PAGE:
Submit manuscript...
eISSN: 2574-9838

International Physical Medicine & Rehabilitation Journal

Research Article Volume 8 Issue 3

Knowledge regarding dengue and its prevention in Morang district of Nepal

Bhupendra Barakoti,1 Aliza K C Bhandari2,3

1College of Medical and Allied Sciences, Purbanchal University, Morang, Nepal
2Graduate School of Public Health, St. Luke’s International University, Tokyo, Japan
3Division of Prevention, National Cancer Center Institute for Cancer Control, Tokyo, Japan

Correspondence: Aliza K C Bhandari, Division of Prevention, National Cancer Center Institute for Cancer Control, Tokyo, Japan, Tel +81-90-6565-4748

Received: October 02, 2023 | Published: October 31, 2023

Citation: Barakoti B, Bhandari AKC. Knowledge regarding dengue and its prevention in Morang district of Nepal. Int Phys Med Rehab J. 2023;8(3):188-193. DOI: 10.15406/ipmrj.2023.08.00359

Download PDF


This cross-sectional study was carried out in Purbanchal University teaching hospital outpatient department among 175 respondents to assess the level of knowledge and awareness in dengue prevention. Nearly 53% of the respondents were aged ≤40 years. Similarly, more than half (61.7%) of the respondents were male. The mean score of knowledge was 5.41 ± 3.41 regarding dengue fever and 5.29 ± 3.34 regarding dengue prevention. More than half of the respondents had correct knowledge regarding the breeding season, common presentation, source of transmission and susceptibility of dengue fever however, very few knew about the drug of choice, route of transmission and specific symptoms like skin-rash, muscle pain, etc. It was also interesting to note that people were more aware regarding basic ways to prevent dengue like using mosquito bed nets, reducing source of stagnant water, using mosquito repellents, etc. than some modern techniques like window screening. Even though dengue is an epidemic people seem to have lower than average knowledge regarding its prevention hence, sufficient informational and educational materials must be made available to the public and community centers where maximum people can get it for enhancement of their knowledge on dengue and improve the good practice on dengue prevention.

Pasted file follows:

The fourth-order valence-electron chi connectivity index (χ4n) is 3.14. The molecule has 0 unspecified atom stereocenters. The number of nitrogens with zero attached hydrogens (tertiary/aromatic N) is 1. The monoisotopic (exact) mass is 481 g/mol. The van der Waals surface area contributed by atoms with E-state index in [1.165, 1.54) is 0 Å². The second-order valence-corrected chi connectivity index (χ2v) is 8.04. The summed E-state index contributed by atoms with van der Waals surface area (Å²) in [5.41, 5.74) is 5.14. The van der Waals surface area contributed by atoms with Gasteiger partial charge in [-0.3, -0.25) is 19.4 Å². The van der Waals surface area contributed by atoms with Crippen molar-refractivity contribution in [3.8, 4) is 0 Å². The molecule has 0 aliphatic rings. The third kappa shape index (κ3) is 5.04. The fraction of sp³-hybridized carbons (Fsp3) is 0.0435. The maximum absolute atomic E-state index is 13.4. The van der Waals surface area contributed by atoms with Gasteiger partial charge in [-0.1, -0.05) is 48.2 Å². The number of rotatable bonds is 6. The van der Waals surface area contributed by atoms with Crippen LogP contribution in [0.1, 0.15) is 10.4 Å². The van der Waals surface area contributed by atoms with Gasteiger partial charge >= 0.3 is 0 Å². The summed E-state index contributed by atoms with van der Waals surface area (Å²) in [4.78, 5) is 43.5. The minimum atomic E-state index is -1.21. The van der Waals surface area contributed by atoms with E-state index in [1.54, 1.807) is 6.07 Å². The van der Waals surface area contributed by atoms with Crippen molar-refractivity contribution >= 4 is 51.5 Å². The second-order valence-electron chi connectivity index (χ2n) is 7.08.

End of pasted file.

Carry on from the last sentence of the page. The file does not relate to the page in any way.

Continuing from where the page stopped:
Keywords: knowledge, awareness, dengue, prevention, Nepal, Morang


DF, dengue fever; DHF, dengue hemorrhagic fever; WHO, world health organization; DENV, dengue fever virus; CDCP, centers for disease control and prevention, OPD, out-patient department; PUTH, purbanchal university teaching hospital; SPSS, statistical packages for the social sciences; NPR, nepalese rupee; SD, standard deviation; cOR, crude odds ratio, aOR, adjusted odds ratio; CI, confidence interval, USA, united states of America